- Case Report
- Open Access
Successful combination of endoscopic pyloromyotomy and balloon dilatation for hypertrophic pyloric stenosis in an older child: A novel procedure
Surgical Case Reportsvolume 2, Article number: 145 (2016)
Hypertrophic pyloric stenosis (HPS) is a rare cause of gastric outlet obstruction beyond infancy. Ramstedt pyloromyotomy remains the gold standard treatment for HPS. This type of HPS can be managed successfully with pyloromyotomy under laparoscopic or open procedures. Endoscopic pyloric balloon dilation (EPBD) has not been recommended in the treatment of HPS, and there are only a small number of reported cases who had had successful endoscopic pyloromyotomy (EP) for HPS only in infants.
The patient was suspected of having HPS when the patient was 1 year old after infancy. However, his parents thought that the vomiting and poor sucking were caused by Down syndrome-associated muscular hypotonia. Since then, no additional tests have been performed at their request. At 6 years of age, he was readmitted to our department because of persistent vomiting and failure to thrive, and HPS was diagnosed again. However, it was unknown whether the HPS had been persisting since infancy or was acquired. The first EPBD was slightly effective but did not remain effective for a long time. When the second EPBD was performed in combination with EP, the amount and frequency of vomiting were reduced dramatically.
The combination of EP and EPBD procedure may represent a safe, effective, and minimally invasive option for selected HPS patients in whom laparotomy would pose a significant risk or who do not respond to conventional medical treatment. To our knowledge, this is the first report to describe combination treatment with EP and EPBD in an older child with HPS.
Hypertrophic pyloric stenosis (HPS) is a disorder that usually presents with projectile vomiting in infants. The hypertrophy of the pylorus can progress to near-complete obstruction of the gastric outlet [1, 2]. The Ramstedt pyloromyotomy remains the standard operation for HPS, with a laparoscopic approach favored because of the shorter recovery time and lower rate of wound complications [3–5]. Endoscopic pyloric balloon dilation (EPBD) has not been recommended in the treatment of HPS because of reports of its ineffectiveness . However, successful dilation in selected cases of HPS has also been reported , as have a number of recent case series of successful endoscopic pyloromyotomy (EP) for HPS in infants have been reported [8, 9].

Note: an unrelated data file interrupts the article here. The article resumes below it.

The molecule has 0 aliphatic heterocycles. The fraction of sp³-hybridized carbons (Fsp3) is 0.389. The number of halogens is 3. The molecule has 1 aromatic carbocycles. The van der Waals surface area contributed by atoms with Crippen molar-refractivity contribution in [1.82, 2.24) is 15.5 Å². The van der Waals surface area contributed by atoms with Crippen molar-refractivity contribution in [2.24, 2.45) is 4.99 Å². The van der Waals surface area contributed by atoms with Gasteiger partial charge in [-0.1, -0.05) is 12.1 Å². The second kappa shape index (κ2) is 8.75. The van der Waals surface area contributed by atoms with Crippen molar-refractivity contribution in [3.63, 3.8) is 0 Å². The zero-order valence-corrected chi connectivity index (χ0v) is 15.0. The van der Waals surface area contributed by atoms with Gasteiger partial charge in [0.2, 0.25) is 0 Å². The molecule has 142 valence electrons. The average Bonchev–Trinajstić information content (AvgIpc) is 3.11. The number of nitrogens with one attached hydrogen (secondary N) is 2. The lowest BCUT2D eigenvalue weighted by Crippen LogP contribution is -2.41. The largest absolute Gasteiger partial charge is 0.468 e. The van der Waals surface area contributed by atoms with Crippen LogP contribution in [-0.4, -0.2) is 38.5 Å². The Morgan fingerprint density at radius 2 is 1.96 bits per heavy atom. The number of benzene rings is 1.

Here, we report a case of HPS in an older child successfully treated with a combination of EP and EPBD. To our knowledge, this is the first report to describe combination treatment with EP and EPBD in an older child with HPS.
The patient was diagnosed with Down syndrome after birth. At the age of 4 months, he began to experience frequent non-bilious vomiting along with decreased weight gain. His parents did not want him to undergo any diagnostic tests before he became a year old.
At 1 year of age, he was admitted to our department with long-standing multiple episodes of non-bilious vomiting along with poor weight gain. An upper gastrointestinal (UGI) series showed no evidence of gastroesophageal reflux disease (GERD). However, obstruction at the pylorus, which met the criteria for hypertrophic pyloric stenosis (HPS), was present, and gastric emptying was significantly delayed. Abdominal ultrasonography (US) showed the muscle layer to be 3-mm-thick, and the pylorus to be 15-mm-long. However, his parents thought that the vomiting and poor sucking were caused by Down syndrome-associated muscular hypotonia and did not want the patient to undergo any tests. Therefore, the patient was observed and given only conservative treatment with oral H2 blockers and enterokinetic drugs. Non-bilious vomiting along with poor weight gain persisted for 5 years.